List what is important to you.

The discovery of your values is the path to living an authentic life.

As I found what was important to me, it became clear how I would make decisions and navigate the various options in my life.

Your list will be created when you:

  • Get a pen and a piece of paper.

It’s not enough to think about what is important. You must be intentional about this. Having a pen and paper will allow you to focus on the writing rather than the thinking.

  • Set a timer for one minute.

A limited amount of time ensures you remain focused. Any more time will contribute to wandering thoughts and manipulation of your list.

  • List all things which are important to you in no particular order.

There is no designated order in which your values need to be recorded. Allow them to flow freely from you in the organic organization your mind creates.

  • Resist the urge to write out of conscious thought.

There will be moments in which you try to think about what should be important. Allow these thoughts to pass and return to blank space where your mind only delivers answers rather than thoughts.

You will see what is important to you.

Find your true values.

How our brain initially organizes information gives an indication of significance.

As I reflected on the list, I noticed the first 5 were the most significant items to me. As I moved on, there were other important items which had critical purpose in my life. However, those first five would be prioritized.

Your true values become apparent when you:

  • Notice the first 5 things you listed.

Reflect on these items. These are the values you will give priority to.

  • Without editing the list, consider the significance of their order.

Your brain’s organization of this information is organically created by what you prioritize in your beliefs.

  • Reflect on this list to see if it reflects what you believed about yourself.

Oftentimes, the list does not align with what we think about ourselves. The expectations you may have of yourself may not be reflected in your list.

  • Use this list to assist in decision making.

As you come upon decisions to be made, find your list and utilize this to determine what areas are priority in your life.

You will know your priorities.

Make authentic decisions.

By making decisions which align with what you value, you are moving into authentic living.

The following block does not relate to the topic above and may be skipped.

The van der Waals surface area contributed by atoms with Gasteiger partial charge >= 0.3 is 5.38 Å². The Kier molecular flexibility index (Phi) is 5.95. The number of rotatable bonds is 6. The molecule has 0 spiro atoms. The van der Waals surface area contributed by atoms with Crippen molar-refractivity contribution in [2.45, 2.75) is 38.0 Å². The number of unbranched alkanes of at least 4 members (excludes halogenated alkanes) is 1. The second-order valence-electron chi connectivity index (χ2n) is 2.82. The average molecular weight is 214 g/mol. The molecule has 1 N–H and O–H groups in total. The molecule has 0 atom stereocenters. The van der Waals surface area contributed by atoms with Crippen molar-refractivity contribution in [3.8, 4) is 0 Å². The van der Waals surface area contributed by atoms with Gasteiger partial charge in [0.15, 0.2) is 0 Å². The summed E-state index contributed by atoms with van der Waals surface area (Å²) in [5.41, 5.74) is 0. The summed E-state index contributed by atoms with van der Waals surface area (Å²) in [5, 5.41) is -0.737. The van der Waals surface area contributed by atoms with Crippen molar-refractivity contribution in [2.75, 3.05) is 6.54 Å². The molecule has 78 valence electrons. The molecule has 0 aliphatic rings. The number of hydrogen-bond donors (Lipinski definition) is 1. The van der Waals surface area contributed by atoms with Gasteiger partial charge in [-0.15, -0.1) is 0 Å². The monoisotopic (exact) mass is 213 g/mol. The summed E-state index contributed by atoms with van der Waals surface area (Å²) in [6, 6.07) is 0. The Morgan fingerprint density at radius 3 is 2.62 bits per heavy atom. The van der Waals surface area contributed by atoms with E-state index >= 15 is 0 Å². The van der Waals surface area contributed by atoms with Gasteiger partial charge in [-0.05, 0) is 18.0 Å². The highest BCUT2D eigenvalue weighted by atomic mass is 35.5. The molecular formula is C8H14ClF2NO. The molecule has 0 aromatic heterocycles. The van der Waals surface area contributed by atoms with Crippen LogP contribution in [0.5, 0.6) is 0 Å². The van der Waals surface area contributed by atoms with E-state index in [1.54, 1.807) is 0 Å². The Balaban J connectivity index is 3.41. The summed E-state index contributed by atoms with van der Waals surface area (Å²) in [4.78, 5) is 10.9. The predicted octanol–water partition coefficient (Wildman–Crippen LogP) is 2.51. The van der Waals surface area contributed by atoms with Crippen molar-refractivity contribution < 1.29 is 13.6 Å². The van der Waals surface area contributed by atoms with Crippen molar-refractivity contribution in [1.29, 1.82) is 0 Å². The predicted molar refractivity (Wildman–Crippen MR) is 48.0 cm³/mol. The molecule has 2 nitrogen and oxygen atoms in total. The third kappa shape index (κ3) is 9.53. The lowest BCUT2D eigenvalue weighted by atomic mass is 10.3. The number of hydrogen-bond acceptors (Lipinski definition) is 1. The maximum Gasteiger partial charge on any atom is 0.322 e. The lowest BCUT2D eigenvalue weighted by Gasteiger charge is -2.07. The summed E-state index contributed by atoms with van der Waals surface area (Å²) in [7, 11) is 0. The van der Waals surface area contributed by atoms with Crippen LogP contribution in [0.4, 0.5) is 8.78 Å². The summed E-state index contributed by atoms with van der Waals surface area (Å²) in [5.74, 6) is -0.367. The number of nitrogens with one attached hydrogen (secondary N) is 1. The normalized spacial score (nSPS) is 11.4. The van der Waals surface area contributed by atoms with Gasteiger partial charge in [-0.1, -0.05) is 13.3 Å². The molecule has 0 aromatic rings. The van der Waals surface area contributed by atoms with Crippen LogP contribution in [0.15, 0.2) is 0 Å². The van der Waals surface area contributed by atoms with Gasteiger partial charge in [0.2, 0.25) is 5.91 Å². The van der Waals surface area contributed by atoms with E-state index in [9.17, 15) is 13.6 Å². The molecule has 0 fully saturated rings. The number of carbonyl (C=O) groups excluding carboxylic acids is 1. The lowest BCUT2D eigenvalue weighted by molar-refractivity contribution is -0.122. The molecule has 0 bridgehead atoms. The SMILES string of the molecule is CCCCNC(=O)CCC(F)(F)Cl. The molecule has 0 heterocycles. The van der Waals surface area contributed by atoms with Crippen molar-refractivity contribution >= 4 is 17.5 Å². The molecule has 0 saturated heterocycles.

The order in which I had organized my thoughts placed family well above school. This directed my decision to spend time with my family over the class for that particular day.

To arrive at authentic decisions, you will:

  • Consider what value each decision aligns with.

Your decisions should always find a connection point to a personal value. Examining your decisions will ensure you are not led astray by the influence of others which doesn’t reflect your authenticity.

  • Based upon the priority of your values, give weight accordingly to your decision.

Your options may have multiple connection points to values. You can easily decide what is best by aligning with the highest prioritize value and then moving down the list.

  • If your values aren’t represented by any of your options, consider if the behavior is right for you.

When you find your options don’t match with any of your values, it’s important to consider if these options are a reflection of you. Behaving in a way which doesn’t reflect your authenticity may result in distress.

  • Make your decision with confidence knowing it aligns with who you are.

Making decisions from your authenticity creates and boosts your confidence in yourself and your ability.

Your decisions will be a reflection of who you truly are.

The necessity of authenticity will be felt each time you make a decision.

Our lives are not meant to be full of difficult decisions. When you reflect on your values, you find a path leading to authentic living.

Being an adult can lead to decision fatigue. When I discovered how to make decisions in a way which beautifully reflected my values, I began to experience less stress. My authenticity was revealed through my daily choices.

The steps which lead to understanding the necessity of authenticity are:

  • List what is important to you.

  • Find your true values.

  • Make authentic decisions.

Living an authentic life will be easy to navigate.